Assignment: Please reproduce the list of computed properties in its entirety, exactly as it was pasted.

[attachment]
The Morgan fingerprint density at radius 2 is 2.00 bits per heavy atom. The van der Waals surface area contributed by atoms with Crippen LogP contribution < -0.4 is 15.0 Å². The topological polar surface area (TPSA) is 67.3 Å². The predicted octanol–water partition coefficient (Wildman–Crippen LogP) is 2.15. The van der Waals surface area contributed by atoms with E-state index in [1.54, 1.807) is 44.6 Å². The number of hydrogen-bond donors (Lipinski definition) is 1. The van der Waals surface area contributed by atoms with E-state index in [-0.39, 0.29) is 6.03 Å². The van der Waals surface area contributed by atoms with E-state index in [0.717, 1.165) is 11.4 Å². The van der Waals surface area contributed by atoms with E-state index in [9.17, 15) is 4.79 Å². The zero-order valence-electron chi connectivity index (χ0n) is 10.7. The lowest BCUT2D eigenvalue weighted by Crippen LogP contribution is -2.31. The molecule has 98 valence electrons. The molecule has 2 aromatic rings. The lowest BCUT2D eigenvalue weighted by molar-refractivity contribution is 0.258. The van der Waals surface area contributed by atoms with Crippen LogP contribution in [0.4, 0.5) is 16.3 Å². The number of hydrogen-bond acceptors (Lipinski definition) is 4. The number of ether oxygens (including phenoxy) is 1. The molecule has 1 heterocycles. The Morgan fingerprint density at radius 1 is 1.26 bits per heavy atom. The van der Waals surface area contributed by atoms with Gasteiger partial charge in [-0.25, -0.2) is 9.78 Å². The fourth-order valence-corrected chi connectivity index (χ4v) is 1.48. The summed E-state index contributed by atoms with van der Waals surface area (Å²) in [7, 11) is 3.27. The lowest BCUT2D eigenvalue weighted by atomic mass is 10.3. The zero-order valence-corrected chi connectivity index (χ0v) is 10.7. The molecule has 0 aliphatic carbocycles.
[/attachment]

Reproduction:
The Morgan fingerprint density at radius 2 is 2.00 bits per heavy atom. The van der Waals surface area contributed by atoms with Crippen LogP contribution < -0.4 is 15.0 Å². The topological polar surface area (TPSA) is 67.3 Å². The predicted octanol–water partition coefficient (Wildman–Crippen LogP) is 2.15. The van der Waals surface area contributed by atoms with E-state index in [1.54, 1.807) is 44.6 Å². The number of hydrogen-bond donors (Lipinski definition) is 1. The van der Waals surface area contributed by atoms with E-state index in [-0.39, 0.29) is 6.03 Å². The van der Waals surface area contributed by atoms with E-state index in [0.717, 1.165) is 11.4 Å². The van der Waals surface area contributed by atoms with E-state index in [9.17, 15) is 4.79 Å². The zero-order valence-electron chi connectivity index (χ0n) is 10.7. The lowest BCUT2D eigenvalue weighted by Crippen LogP contribution is -2.31. The molecule has 98 valence electrons. The molecule has 2 aromatic rings. The lowest BCUT2D eigenvalue weighted by molar-refractivity contribution is 0.258. The van der Waals surface area contributed by atoms with Crippen LogP contribution in [0.4, 0.5) is 16.3 Å². The number of hydrogen-bond acceptors (Lipinski definition) is 4. The number of ether oxygens (including phenoxy) is 1. The molecule has 1 heterocycles. The Morgan fingerprint density at radius 1 is 1.26 bits per heavy atom. The van der Waals surface area contributed by atoms with Gasteiger partial charge in [-0.25, -0.2) is 9.78 Å². The fourth-order valence-corrected chi connectivity index (χ4v) is 1.48. The summed E-state index contributed by atoms with van der Waals surface area (Å²) in [7, 11) is 3.27. The lowest BCUT2D eigenvalue weighted by atomic mass is 10.3. The zero-order valence-corrected chi connectivity index (χ0v) is 10.7. The molecule has 0 aliphatic carbocycles.